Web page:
So, now that our User model can have a referrer_id assigned to it and we have the referral cookie set, let’s finish this up by adding the referral cookie value to the referrer_id during user registration.

Fix up the default create() function in RegisterController (app/Http/Controllers/Auth/RegisterController.php) to look like this:

protected function create(array $data)
{
    $referred_by = Cookie::get('referral');

    return User::create([
        'name' => $data['name'],
        'email' => $data['email'],
        'password' => bcrypt($data['password']),
        'referred_by' => $referred_by,
    ]);
}

If you’re feeling protective, look into validating that $referred_by is a real user id. Remember, this value can be null and by default Cookie::get() will return null if no value is detected.

You’ll need to import the Cookie facade here to use that function.

use Illuminate\Support\Facades\Cookie;

Try it now: After navigating through a valid affiliate url (and confirmed the cookie is set properly), register a new user and confirm that the referrer_id has been set in the database for the new user.

Now what?

Well, that’s all for the sake of this article. Getting into awarding referrals tends to split dramatically from here on out depending on what you’re trying to accomplish.

At the very least, you have a foundation where you at least know who referred who.

Let me know if you have any questions or improvements in the comments below, particularly if you:

  1. Know how to register the Middleware to automatically encrypt cookies without the use of encrypt()
  2. Feel strongly that we should use a hashed user id for referral links.
  3. Got lost anywhere along the way.

15 comments

  1. This Code worked just perfect for me!

    I had to code a referral system for our website so that affiliates could get their 20% commision somehow.

    If somebody of you workes with the $fillable function, don´t forget to place
    protected $fillable = [
    'referred_by',
    ];

    P.S.: Big thank to the Author of this Blog! Keep up the good work!

  2. This code works, but the only issue that I see is if you refer a user then let’s say you sign out and try to signup without a referring a user with the route: localhost:8000/register. What I notice is that the cookie itself gets assigned to the referred_id instead of it being null. What’s the solution to that?

    1. Hey Mike, I’d recommend debugging in the create() method of RegisterController. It would appear that Cookie::get() is not returning null in the expected way.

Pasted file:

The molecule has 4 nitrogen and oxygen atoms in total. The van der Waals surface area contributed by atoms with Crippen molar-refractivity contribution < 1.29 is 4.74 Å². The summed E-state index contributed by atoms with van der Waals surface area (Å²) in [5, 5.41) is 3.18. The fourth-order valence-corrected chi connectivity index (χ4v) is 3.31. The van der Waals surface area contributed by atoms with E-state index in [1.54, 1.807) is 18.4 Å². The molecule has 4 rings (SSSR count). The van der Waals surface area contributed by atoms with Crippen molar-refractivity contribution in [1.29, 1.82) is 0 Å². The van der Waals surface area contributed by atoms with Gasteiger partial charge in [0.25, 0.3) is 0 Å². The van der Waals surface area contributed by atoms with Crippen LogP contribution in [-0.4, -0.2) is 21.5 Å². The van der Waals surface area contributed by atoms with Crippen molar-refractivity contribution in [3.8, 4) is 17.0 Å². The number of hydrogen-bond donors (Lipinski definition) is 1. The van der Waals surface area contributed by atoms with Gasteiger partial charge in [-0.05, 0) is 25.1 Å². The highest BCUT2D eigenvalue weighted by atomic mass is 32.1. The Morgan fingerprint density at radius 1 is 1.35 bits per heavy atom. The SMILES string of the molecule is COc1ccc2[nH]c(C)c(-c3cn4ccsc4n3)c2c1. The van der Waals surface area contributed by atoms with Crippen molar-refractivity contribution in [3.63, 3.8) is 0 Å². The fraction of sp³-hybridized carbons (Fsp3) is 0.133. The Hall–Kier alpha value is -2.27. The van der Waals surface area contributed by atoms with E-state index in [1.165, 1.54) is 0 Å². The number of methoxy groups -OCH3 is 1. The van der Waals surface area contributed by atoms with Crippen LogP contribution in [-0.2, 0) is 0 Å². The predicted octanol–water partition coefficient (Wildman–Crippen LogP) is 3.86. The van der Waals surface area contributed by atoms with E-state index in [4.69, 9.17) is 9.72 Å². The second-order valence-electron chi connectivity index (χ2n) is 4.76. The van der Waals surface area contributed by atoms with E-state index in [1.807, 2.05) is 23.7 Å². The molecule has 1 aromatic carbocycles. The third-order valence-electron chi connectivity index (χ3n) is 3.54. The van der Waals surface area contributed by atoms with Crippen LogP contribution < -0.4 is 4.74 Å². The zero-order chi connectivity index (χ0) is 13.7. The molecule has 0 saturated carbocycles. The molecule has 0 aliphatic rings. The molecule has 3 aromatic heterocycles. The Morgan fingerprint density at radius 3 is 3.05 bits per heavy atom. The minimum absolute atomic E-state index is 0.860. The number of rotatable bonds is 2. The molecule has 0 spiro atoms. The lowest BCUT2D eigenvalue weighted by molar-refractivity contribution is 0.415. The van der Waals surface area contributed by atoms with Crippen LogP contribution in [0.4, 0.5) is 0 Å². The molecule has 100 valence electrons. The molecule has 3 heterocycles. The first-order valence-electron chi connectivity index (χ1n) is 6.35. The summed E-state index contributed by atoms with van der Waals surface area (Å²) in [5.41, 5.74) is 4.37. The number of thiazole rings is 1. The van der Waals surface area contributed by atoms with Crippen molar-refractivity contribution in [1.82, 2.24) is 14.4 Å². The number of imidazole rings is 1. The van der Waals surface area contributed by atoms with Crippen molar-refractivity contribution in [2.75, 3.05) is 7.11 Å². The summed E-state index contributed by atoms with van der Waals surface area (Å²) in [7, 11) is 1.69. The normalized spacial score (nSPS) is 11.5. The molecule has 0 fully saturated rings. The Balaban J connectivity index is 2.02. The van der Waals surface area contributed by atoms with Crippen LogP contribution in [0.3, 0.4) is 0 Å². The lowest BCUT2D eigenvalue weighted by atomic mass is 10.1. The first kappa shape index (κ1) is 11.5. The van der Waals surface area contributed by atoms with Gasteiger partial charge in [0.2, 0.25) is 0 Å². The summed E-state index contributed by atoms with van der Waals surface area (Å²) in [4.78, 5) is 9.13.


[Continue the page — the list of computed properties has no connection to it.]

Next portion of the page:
1. Is referred_by set in the database? If not, check the data connection there first. If it’s returning NULL, that’s where I would look. Otherwise, how are you retrieving the data?

    2. please logout and register with new account you can see refferd with the id of first account in the data-base! becz you are referring to another person so while he register and login he will be getting the refferal id of first account with which we have reated refferel link!

  3. I’m having a similar issue here, when I refer the first user it works just fine, but when the user I have referred uses their link, it shows the userId of the first referrer, not theirs, I think the problem is of the cookie, how do I fix that, anyone, who can assist.

    1. I would recommend creating a deleteReferralCookie method and using it within create(). Have you confirmed the issue is replicated in private browsing?

  4. Nice Post!
    What about adding some more info about multiple levels? like: who referred by your referral up to the 5th level 🙂

    This is some sort of a multi-level marketing, i guess…

    Anyways, thanks a lot for this!

    1. Hmm, you’d likely have all the data available right now with this data architecture. Write a method to getAllReferers() that accepts a user ID and returns an array of user objects that were referred by that user. You can then recursively use this method on each of the returned users, counting/listing all the way. This might not scale very well, but the principal is there if you wanted to run chron batch jobs or leverage a new table.